The Port of San Diego Big Bay Boom July 4th Fireworks Show is back, promising another spectacular display over San Diego Bay. Fireworks will be discharged simultaneously from barges placed...
Embark on an immersive exploration of how Hispanic and Latinx culture help shape San Diego with vibrant, colorful art, traditional cuisine and more.
San Diego's proximity to Mexico, long Hispanic history and South and Central America ancestry have helped shape the city’s diverse cultural identity. Hispanic and Latin influences can be found in the region's architecture, gastronomic scene and artistic landscape, and are proudly celebrated year-round through its neighborhoods. Visitors to San Diego can immerse themselves in the rich Hispanic history, culture and lifestyle of the eighth-largest city in the United States.
Located just south of San Diego's urban core, Barrio Logan is a Mexican-American neighborhood established by refugees back in the early 20th century during the Mexican Revolution, and rooted in civic movement. At the heart of the barrio, Chicano Park is home to the largest collection of Chicano murals in the United States, and has been designated a National Historic Landmark. Barrio Logan is the hub of a diverse arts district, with galleries, boutiques, brewpubs and craft coffee shops. A vibrant culinary scene is also an important characteristic of the neighborhood: At the iconic Barrio Logan eatery Las Cuatro Milpas, locals line up for authentic homestyle Mexican food and freshly made tortillas. And every Saturday and Sunday afternoon, the community hosts Walk the Block, a celebration of shopping, dining and art that stretches along Logan Avenue between Chicano Park and 26th Street.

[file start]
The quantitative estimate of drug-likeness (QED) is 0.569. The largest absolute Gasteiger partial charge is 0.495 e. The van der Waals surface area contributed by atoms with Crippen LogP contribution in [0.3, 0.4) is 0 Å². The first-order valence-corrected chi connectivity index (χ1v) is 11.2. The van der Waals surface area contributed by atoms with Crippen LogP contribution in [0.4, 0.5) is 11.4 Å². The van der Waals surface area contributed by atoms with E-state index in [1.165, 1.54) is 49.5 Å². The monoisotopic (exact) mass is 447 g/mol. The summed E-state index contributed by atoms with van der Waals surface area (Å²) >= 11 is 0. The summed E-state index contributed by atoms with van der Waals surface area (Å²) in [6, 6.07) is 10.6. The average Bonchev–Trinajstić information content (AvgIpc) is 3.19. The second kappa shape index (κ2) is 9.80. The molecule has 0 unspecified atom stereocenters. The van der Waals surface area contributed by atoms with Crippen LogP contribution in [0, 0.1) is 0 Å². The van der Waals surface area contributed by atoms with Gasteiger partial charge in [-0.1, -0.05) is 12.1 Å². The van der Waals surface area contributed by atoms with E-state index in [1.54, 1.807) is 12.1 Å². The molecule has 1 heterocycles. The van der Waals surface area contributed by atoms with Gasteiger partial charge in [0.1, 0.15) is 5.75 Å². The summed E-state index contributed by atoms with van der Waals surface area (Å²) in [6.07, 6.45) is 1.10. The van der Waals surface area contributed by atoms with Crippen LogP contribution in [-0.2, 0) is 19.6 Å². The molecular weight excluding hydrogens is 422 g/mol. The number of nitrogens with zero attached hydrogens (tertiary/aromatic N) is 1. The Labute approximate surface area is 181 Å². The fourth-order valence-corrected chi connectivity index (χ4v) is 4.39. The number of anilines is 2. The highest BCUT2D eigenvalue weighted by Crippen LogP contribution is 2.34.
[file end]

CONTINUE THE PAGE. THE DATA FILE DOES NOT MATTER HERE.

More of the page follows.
San Diego stands in the middle of two very powerful influences: California cuisine distinguished for its devotion to using fresh local ingredients, and Mexico's Baja-Med style, a food revolution that began in Tijuana, Mexico and is gaining worldwide recognition for combining traditional Mexican ingredients with those of the Mediterranean. Thanks to the daring chefs who have created a dining experience that speaks to locals, San Diego's culinary landscape blends these two influences into a delicious Cali-Baja scene. One treat you won't want to miss: Holy Paleta's handcrafted frozen popsicles, made with all-natural ingredients and creative toppings. The flavors are inspired by traditional frozen treats found in Michoacan, Mexico. Favorites at Holy Paleta, which has locations in Bonita and Little Italy, include chamango on a stick, coffee stuffed with condensed milk, and banana Nutella crunch.
San Diego’s proximity to Mexico and rich Hispanic heritage have helped shape its vibrant identity. Latinx influences can be discovered through the region’s colorful neighborhoods and savored in its culinary scene. From restaurants to shops and self-care spaces, click here to discover a few of the many Latinx and Hispanic owned businesses you must experience while in San Diego.